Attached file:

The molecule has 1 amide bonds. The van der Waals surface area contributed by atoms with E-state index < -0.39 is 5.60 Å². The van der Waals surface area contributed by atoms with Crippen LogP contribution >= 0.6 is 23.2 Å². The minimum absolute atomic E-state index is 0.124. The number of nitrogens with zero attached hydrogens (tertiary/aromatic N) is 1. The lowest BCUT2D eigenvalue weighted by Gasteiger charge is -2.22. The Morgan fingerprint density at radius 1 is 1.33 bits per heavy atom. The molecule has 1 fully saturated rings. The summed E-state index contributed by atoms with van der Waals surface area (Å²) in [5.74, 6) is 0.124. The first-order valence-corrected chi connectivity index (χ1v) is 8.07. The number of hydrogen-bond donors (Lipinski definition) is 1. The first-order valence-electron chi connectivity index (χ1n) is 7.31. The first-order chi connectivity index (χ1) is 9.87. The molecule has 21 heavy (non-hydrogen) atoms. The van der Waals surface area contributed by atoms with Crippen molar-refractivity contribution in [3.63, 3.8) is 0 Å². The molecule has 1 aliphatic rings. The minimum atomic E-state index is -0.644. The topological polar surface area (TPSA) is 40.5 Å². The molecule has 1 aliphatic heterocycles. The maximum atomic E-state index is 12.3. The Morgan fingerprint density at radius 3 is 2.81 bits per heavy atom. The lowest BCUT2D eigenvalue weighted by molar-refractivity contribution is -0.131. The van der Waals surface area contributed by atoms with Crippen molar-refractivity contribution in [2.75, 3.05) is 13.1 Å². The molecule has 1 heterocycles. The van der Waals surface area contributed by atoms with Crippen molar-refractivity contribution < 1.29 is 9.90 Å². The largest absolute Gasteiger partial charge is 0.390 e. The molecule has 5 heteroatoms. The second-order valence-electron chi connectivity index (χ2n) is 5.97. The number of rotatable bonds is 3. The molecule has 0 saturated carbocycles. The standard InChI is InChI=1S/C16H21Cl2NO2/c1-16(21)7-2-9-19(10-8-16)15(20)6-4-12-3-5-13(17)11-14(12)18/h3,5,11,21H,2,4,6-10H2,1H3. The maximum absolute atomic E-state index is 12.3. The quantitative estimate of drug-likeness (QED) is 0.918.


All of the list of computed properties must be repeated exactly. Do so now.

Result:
The molecule has 1 amide bonds. The van der Waals surface area contributed by atoms with E-state index < -0.39 is 5.60 Å². The van der Waals surface area contributed by atoms with Crippen LogP contribution >= 0.6 is 23.2 Å². The minimum absolute atomic E-state index is 0.124. The number of nitrogens with zero attached hydrogens (tertiary/aromatic N) is 1. The lowest BCUT2D eigenvalue weighted by Gasteiger charge is -2.22. The Morgan fingerprint density at radius 1 is 1.33 bits per heavy atom. The molecule has 1 fully saturated rings. The summed E-state index contributed by atoms with van der Waals surface area (Å²) in [5.74, 6) is 0.124. The first-order valence-corrected chi connectivity index (χ1v) is 8.07. The number of hydrogen-bond donors (Lipinski definition) is 1. The first-order valence-electron chi connectivity index (χ1n) is 7.31. The first-order chi connectivity index (χ1) is 9.87. The molecule has 21 heavy (non-hydrogen) atoms. The van der Waals surface area contributed by atoms with Crippen molar-refractivity contribution in [3.63, 3.8) is 0 Å². The molecule has 1 aliphatic rings. The minimum atomic E-state index is -0.644. The topological polar surface area (TPSA) is 40.5 Å². The molecule has 1 aliphatic heterocycles. The maximum atomic E-state index is 12.3. The Morgan fingerprint density at radius 3 is 2.81 bits per heavy atom. The lowest BCUT2D eigenvalue weighted by molar-refractivity contribution is -0.131. The van der Waals surface area contributed by atoms with Crippen molar-refractivity contribution in [2.75, 3.05) is 13.1 Å². The molecule has 1 heterocycles. The van der Waals surface area contributed by atoms with Crippen molar-refractivity contribution < 1.29 is 9.90 Å². The largest absolute Gasteiger partial charge is 0.390 e. The molecule has 5 heteroatoms. The second-order valence-electron chi connectivity index (χ2n) is 5.97. The number of rotatable bonds is 3. The molecule has 0 saturated carbocycles. The standard InChI is InChI=1S/C16H21Cl2NO2/c1-16(21)7-2-9-19(10-8-16)15(20)6-4-12-3-5-13(17)11-14(12)18/h3,5,11,21H,2,4,6-10H2,1H3. The maximum absolute atomic E-state index is 12.3. The quantitative estimate of drug-likeness (QED) is 0.918.